This failure to consider how class intersects with nearly all political issues didn’t merely erase poor people from the discussion, but actively distorted a number of historical figures records while they were remembered this year. From Nelson Mandela to Martin Luther King Jr, the class politics of a number of Black political figures were totally removed from public political memory, often as a part of otherwise remaking them into figures useful to White commentators. The former was done an additional disservice before his death, by BBC reporting that disregarded the economic reality of historical and modern South Africa, largely again by means of erasing the poorest residents of that country (who remain the indigenous Black communities) in order to make a political point that seemed stolen from White nationalists.

In a lot of formal and official discussions, 2013 was a year of class needlessly receding from the discussion, which often took any type of look at the beliefs, ideas, and even existence of the poorest people with it.

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Their motives

TW: racism, nativism, heterosexism

Alex Pareene over at Salon has an interesting piece up about why precisely the Republicans in the US Senate are egging on Democrats to choose between getting immigration reform done without provisions for queer families or making no progress on the issue at all. His take seems to be that the Republicans are opposed on the basis of three major, distinct issues: their contempt for their Democratic colleagues, their contempt for queer and genderqueer people, and their racism towards the undocumented specifically and immigrants generally.

While, I’ll grant Pareene that all of those forces can and often do operate individually, the last two seem uniquely capable of interacting in harmful ways that the Republicans would be particularly interested in exploiting. Yes, exploiting – as I mentioned above, this is very effectively dividing progressive organizers as an issue, with MoveOn putting out videos about why this and other issues need to be ironed out of the bill before its passage while America’s Voice is calling for people to thank Senator Patrick Leahy (VT) for guiding the bill through the editorial process as he did (while allowing the inclusive language he added himself to be stripped from it).

This has actually been an explicit goal of many overtly heterosexist groups for years now: to divide the modern progressive coalition into groups motivated by opposing the patriarchy (in this case, queer people) and those motivated by opposing White supremacy (in this case, predominantly Latin@s and other people of color). An inevitable outcome of that, of course, is that queer people of color and women of color are made uniquely vulnerable, as the political process is forced to choose between protecting them from racism or shielding them from patriarchal oppression. In this case, that’s the space many queer Latin@s find themselves in – as “burdens” for the at times gender normative reform movement to consider and tokens for the heavily White-dominated queer and genderqueer advocates to potentially extend a hand (maybe).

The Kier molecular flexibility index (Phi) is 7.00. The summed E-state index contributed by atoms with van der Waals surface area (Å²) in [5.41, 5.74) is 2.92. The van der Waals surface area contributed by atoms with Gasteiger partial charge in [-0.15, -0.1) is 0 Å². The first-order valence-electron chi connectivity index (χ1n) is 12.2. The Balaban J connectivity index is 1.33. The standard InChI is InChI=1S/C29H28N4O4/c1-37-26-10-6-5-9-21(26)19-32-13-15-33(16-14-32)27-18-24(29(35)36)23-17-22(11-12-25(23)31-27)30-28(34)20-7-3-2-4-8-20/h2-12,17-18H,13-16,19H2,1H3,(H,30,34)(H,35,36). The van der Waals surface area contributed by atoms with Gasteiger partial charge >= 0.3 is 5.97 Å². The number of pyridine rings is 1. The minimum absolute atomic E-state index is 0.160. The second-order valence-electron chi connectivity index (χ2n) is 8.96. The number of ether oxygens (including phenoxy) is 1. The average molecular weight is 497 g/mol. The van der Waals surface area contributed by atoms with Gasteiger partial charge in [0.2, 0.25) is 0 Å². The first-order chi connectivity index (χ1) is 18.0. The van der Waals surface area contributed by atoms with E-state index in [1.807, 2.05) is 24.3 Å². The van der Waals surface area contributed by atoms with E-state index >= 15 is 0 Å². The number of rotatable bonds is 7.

(A declaration of existence, from here.)

Beyond that gross game of divide-and-conquer that the Republicans seem to be playing, there’s also the simple question of why they’re permitting immigration reform to go through in the first place. As often mentioned here, immigrants are repeatedly asked to prove their usefulness or be worth the cost, which seems to tie into the current exploitative conditions many undocumented immigrants currently work within. Reform needs to have a proven benefit to non-immigrants to justify the loss of a “below the law” labor pool. But that labor pool has certain defining features – frequently they provide hard physical labor, which doesn’t mix very easily with frankly flamboyant stereotypes of queer and genderqueer people.

It could be a simple as Republicans thinking that there are no queer and genderqueer people within the labor pools they’re negotiating with.

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How wrong is the Heritage Foundation? Let us count the ways…

The Washington Post is usually not the best newspaper, but it’s not above some surprises. Last Monday, they printed an excellent rebuttal to the report co-authored by the obviously racist Jason Richwine, which really digs deep into three major intellectual failings in their report on the “cost” to granting undocumented immigrants amnesty and full citizenship. I don’t have the time today to do a proper post, so I’ll let this be a let-me-link-you that’s hopefully enlightening about exactly how wrong the Heritage Foundation’s report was.

To begin with, it’s not exactly a measurement of the cost of changing the millions of undocumented people’s statuses, so much as the larger macroeconomic effect. As a result, it has to at least roughly model the current economic circumstances in order to compare them with a hypothetical future where amnesty and citizenship have been granted to the vast majority of currently undocumented people. Except they make some questionable decisions about how to approximate both the current and that potential economy.

Starting with our world – they effectively pretend that the most regressive aspects of our tax system don’t exist. According to the Washington Post the study omits the “mortgage interest tax deduction, the charitable deduction, the employer health-care tax exclusion, the preferential treatment of capital and dividend income” among other “massive benefits” to primarily wealthy individuals. In short, they’re biasing their comparison by making it seem as though a disproportionate portion of public benefits in the US are paid for by the most wealthy in the United States.